Marital rape and domestic violence in Islamic law
Mohamad Mostafa Nassar
In the name of Allah, the Gracious, the Merciful
The concept of rape in marriage is a new problem confronting Muslims in modern times. The term “rape” (ightiṣāb) in the classical legal literature was applied only to forced sexual relations outside of the marriage contract. Rape in this sense has always been unlawful and prosecuted in the legal category of adultery based upon the Prophet’s practice and a firm legal consensus.
The original term ightiṣāb linguistically means to take something forcefully without having a right to it in the first place. Since a man has the right to have sexual relations with this wife as granted by the marriage contract, he is not taking something for which he inherently has no right. Consent was a moral requirement, but had no legal ramifications. Hence, the ruling of adultery does not apply to the husband in this case.
However, the meaning of “rape” has changed with the times, as it now means any forced sexual intercourse even within marriage. The reason for this change is that Western legal traditions shifted the basis of lawful sexual relations from contract to consent.
The marriage contract alone originally made sexual relations lawful, but now it is consent that legalizes sexual relations. This gave rise to the concept of marital rape and has influenced the legal discourse in Muslim countries.
The concept of marital rape as a legal category did not appear in any law tradition until the year 1949, which makes it difficult to locate a precedent in pre-modern law. Islamic law developed through the practice of issuing a fatwá (legal judgment) as applied to a particular case.
If such a case never arose, there would be no point in issuing a judgment about it. In this way, Islamic law was mostly a practical and not theoretical exercise. This means Muslim jurists have not discussed marital rape as such until the modern period.
Nevertheless, forced sexual intercourse within marriage falls under another prohibited legal category in Islamic law: harming the wife. The classical scholars upheld the fundamental right of a wife to be free from harm.
If a man forces his wife into sexual intercourse against her will, he can only do so by harming her and this makes his action unlawful. Marital rape, then, is more properly understood as an issue of domestic violence, an issue that was well-known to Muslim jurists since the time of the Prophet until today and for which we have ample precedent.
The principle of removing harm is an essential legal axiom (al-qawāʻid al-fiqhiyya) in the orthodox schools of Islamic law, as it forms the basis and rationale of so many rules in Islam.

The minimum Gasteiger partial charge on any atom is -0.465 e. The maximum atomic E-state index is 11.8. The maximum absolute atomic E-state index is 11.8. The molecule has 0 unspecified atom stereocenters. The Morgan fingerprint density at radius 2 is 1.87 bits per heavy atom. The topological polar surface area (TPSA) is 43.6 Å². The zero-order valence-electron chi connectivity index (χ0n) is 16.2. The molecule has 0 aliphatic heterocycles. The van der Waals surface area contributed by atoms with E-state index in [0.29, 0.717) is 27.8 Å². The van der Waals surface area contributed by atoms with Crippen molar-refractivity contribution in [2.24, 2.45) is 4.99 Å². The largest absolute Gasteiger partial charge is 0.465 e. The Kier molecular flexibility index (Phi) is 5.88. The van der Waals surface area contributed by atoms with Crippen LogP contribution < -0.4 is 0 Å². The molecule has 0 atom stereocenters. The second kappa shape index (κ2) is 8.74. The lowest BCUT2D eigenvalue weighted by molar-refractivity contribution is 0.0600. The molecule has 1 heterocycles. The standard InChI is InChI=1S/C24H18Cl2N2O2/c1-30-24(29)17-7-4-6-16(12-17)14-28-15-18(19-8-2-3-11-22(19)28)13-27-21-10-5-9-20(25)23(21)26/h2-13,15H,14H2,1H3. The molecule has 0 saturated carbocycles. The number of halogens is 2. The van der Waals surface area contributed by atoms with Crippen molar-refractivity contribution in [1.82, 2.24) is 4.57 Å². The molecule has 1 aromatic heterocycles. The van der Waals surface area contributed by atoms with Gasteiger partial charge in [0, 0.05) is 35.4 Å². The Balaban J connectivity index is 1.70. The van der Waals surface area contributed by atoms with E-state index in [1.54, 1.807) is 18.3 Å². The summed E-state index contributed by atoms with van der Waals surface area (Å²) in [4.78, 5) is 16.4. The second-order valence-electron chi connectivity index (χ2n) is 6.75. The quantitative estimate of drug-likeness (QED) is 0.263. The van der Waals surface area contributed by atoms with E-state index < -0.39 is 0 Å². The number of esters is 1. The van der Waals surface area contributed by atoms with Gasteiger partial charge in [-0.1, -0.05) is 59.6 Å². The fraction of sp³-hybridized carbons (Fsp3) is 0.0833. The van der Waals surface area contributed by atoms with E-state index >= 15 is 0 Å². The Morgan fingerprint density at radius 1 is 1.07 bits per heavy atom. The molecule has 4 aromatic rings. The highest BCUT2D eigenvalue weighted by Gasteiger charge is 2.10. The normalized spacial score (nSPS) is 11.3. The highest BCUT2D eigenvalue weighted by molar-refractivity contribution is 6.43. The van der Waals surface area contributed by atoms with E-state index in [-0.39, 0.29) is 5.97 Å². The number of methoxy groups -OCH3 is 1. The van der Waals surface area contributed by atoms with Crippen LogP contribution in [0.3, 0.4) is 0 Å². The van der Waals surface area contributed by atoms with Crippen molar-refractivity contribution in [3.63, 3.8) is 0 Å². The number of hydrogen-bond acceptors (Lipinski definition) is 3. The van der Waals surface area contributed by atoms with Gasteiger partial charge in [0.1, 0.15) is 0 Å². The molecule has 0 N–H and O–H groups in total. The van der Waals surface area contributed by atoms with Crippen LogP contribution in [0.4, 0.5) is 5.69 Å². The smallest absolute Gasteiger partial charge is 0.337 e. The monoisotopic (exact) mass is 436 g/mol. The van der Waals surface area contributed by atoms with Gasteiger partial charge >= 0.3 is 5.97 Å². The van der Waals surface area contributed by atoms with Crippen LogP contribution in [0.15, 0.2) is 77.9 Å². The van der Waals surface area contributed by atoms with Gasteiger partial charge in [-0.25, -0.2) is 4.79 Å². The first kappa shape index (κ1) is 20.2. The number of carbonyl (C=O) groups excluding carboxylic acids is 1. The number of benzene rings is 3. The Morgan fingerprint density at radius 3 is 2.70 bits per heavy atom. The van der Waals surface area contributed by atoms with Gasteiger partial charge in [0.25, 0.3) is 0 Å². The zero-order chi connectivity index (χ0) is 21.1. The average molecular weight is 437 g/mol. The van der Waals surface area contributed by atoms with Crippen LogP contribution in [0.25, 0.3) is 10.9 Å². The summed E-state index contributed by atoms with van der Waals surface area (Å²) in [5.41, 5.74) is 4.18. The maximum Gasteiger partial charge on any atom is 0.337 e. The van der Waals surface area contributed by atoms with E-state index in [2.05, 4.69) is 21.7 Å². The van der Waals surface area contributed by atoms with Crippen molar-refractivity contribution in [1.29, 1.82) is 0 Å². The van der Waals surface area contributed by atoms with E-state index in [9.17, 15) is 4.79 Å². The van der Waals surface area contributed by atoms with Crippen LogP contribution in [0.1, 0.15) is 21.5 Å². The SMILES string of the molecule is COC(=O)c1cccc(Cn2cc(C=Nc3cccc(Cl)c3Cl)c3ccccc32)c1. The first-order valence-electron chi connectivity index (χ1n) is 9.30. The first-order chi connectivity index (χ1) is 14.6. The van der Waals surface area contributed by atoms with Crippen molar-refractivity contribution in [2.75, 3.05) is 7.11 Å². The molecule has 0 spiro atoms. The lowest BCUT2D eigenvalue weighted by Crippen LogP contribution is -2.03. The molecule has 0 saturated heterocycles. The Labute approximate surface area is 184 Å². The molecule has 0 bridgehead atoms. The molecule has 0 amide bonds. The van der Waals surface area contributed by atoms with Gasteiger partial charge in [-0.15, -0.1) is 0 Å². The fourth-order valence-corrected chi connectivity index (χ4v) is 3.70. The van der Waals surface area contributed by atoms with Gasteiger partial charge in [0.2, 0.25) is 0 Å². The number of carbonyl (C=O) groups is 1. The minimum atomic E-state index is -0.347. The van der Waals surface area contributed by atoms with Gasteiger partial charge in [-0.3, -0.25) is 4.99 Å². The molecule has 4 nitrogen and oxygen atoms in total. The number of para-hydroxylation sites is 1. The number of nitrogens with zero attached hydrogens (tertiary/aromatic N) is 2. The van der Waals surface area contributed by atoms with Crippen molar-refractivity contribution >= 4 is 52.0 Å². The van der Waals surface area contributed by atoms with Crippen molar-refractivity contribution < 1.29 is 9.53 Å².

Ubaida ibn As-Samit reported: The Messenger of Allah, peace and blessings be upon him, issued a decree:
لاَ ضَرَرَ وَلاَ ضِرَارَ
Do not cause harm or return harm.
Source: Sunan ibn Majah 2340, Grade: Hasan
And the juristic principle is stated as follows:
Harm should be removed.
Source: Al-ashbāh wa-al-naẓāʼir 7
The classical scholars often stated this as an explicit right of the wife when discussing the rights and duties of marriage in general.
إِنَّ لَهُنَّ عَلَى أَزْوَاجِهِنَّ تَرْكُ مُضَارَّتِهِنَّ كَمَا كَانَ ذَلِكَ عَلَيْهِنَّ لِأَزْوَاجِهِنَّ
Their husbands must not harm them, in the same way that they have rights over their wives.
Source: Al-Jāmiʻ li-aḥkām al-Qurʼān 2:228
And Az-Zamakhshari writes:
وَلَا يُعَنِّفُ أَحَدُ الزَّوْجَيْنِ صَاحِبَهُ
Neither spouse should be violent against his or her companion.
Source: Al-Kashshāf ʻan ḥaqāʼiq 2:228
And Al-Baydawi writes:
وَحُقُوقَهُنَّ الْمَهْرُ وَالْكَفَافُ وَتَرْكُ الضِّرَارِ وَنَحْوُهَا
Among her rights is the dowry, to be free from harm, and so on.
Source: Anwār al-tanzīl 2:228
And Ar-Razi writes:
لَا إِيصَالَ الضَّرَرِ إِلَيْهَا بَيَّنَ أَنَّ لِكُلِّ وَاحِدٍ مِنَ الزَّوْجَيْنِ حَقًّا عَلَى الْآخَرِ
No harm should come to her. It has been clarified that each one of the spouses has a right over the other.
Source: Mafātīḥ al-ghayb 2:228
We can use such general principles in Islam to develop new rulings for new issues we encounter such as marital rape. This is the method by which Islamic law develops and adapts to local needs if no precedent can be found.
Even so, we are not without specific guidance from the Prophet. In an authentic tradition, the Prophet discusses the case of a wife who refuses to have sexual relations with her husband and from which we can derive some insight:
Abu Huraira reported: The Messenger of Allah, peace and blessings be upon him, said:
إِذَا دَعَا الرَّجُلُ امْرَأَتَهُ إِلَى فِرَاشِهِ فَأَبَتْ فَبَاتَ غَضْبَانَ عَلَيْهَا لَعَنَتْهَا الْمَلَائِكَةُ حَتَّى تُصْبِحَ
If a man calls his wife to bed and she refuses for no reason and he spends the night angry with her, then the angels will curse her until the morning.
Source: Sahih Bukhari 3065, Grade: Muttafaqun Alayhi
Some people have cited this tradition in an attempt to prove that Islam condones marital rape, but careful consideration will demonstrate that it is actually a proof against marital rape.
In this very specific situation, the wife refuses to answer her husband’s request to join him in bed. She does not have a valid excuse to refuse him such as being preoccupied or ill or tired. Rather, she refuses him out of a mean-spirited attitude only.
This is a violation of the terms of the marriage contract and therefore a sin, and it might also tempt the husband to satisfy his natural impulse in an unlawful manner. If the husband spends the entire night in his house angry with her, it causes the angels to curse her until the morning.